It’s normal to have occasional itching due to dry skin, sunburn, or a bug bite. However, eczema is a much more serious condition that causes chronically itchy dry skin that can become raw, inflamed, and scaly. It’s estimated that 31.6 million people in the United States have some form of eczema.
What is eczema?
Eczema is a skin condition known for itchy, red skin flare-ups and may be associated with hay fever or asthma. The exact causes of eczema are unknown, but it’s suspected to be an overreaction of your immune system to an irritant. There’s no cure for eczema, but with proper treatment, most people can manage their condition and their symptoms effectively.
Symptoms may include:
- Dry skin
- Cracked, scaly, thickened skin
- Tiny raised bumps that leak fluid when scratched
- Mild to severe chronic itching
With eczema, scratching your skin typically causes it to become sensitive, raw, and swollen and worsens your distress. A number of treatments are available for eczema, but a few lifestyle changes can also help alleviate your symptoms and prevent flare-ups.
The right treatment for your eczema depends on your symptoms. Treatment options include:
- Allergy shots
- Steroid creams
- Nonsteroid creams
- Biologic medications
The skilled allergists at Midwest Allergy Sinus Asthma can help you find a treatment that best addresses your symptoms.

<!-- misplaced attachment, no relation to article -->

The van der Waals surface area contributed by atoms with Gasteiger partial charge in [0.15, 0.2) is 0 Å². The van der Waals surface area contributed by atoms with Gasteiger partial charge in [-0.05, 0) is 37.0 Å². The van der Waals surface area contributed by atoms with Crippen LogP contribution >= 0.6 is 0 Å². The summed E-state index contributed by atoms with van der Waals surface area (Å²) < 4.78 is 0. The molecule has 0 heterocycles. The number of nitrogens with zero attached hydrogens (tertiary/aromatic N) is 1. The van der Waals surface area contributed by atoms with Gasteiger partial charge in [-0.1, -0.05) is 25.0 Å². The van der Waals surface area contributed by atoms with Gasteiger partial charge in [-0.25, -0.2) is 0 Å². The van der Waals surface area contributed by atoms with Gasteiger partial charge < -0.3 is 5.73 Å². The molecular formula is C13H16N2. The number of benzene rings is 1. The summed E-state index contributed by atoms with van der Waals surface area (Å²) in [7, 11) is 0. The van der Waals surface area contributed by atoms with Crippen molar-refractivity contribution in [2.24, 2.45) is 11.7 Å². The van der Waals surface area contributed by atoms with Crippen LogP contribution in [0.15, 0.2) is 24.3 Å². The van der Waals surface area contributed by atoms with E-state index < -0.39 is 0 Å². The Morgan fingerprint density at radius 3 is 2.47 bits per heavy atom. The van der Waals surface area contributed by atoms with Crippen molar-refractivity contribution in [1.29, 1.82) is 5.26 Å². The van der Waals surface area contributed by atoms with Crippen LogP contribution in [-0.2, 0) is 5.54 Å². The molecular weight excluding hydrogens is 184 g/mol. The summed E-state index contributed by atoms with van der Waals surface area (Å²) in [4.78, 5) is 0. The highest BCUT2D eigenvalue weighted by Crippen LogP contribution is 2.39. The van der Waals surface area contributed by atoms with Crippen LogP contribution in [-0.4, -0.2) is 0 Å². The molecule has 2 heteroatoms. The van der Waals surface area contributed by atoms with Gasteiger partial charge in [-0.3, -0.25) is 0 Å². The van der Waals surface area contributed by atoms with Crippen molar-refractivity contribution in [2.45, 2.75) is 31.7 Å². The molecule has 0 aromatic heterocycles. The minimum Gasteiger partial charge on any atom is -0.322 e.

Lifestyle changes that can help alleviate eczema symptoms
In addition to following the treatment plan developed by your doctor, there are a number of lifestyle changes you can make and things you can do that can provide relief from your eczema symptoms.
To reduce itching, apply moisturizer to your skin at least two times a day. In addition, applying an anti-itch cream to any areas that are especially itchy helps prevent you from being tempted to scratch them.
Check your cleaning products
Many cleaning products contain dyes and perfumes that can irritate your skin. When choosing soaps, laundry detergents, and other products that touch your skin, look for those that don’t have any added perfumes or dyes.
Take a bath
Warm baths may help alleviate some of your skin itching due to eczema. Adding colloidal oatmeal, uncooked oatmeal, or baking soda to the bath water can provide you with an extra-soothing bathing experience.
Choose the right clothing
Anything that touches your skin can have an effect on your eczema symptoms. Pay close attention when selecting clothes to find comfortable items that fit well and are made of breathable, natural fabrics. Before wearing new clothing items, wash them thoroughly to remove any processing chemicals that might irritate your skin.
Increased anxiety and stress can prompt your body to release hormones that suppress your immune system. This can cause your eczema to worsen. It’s important that you find healthy ways of reducing any stress and anxiety in order to prevent eczema flare-ups.
At Midwest Allergy Sinus Asthma, our allergists can help you effectively manage your eczema. Call our office or use the online tool to make an appointment today.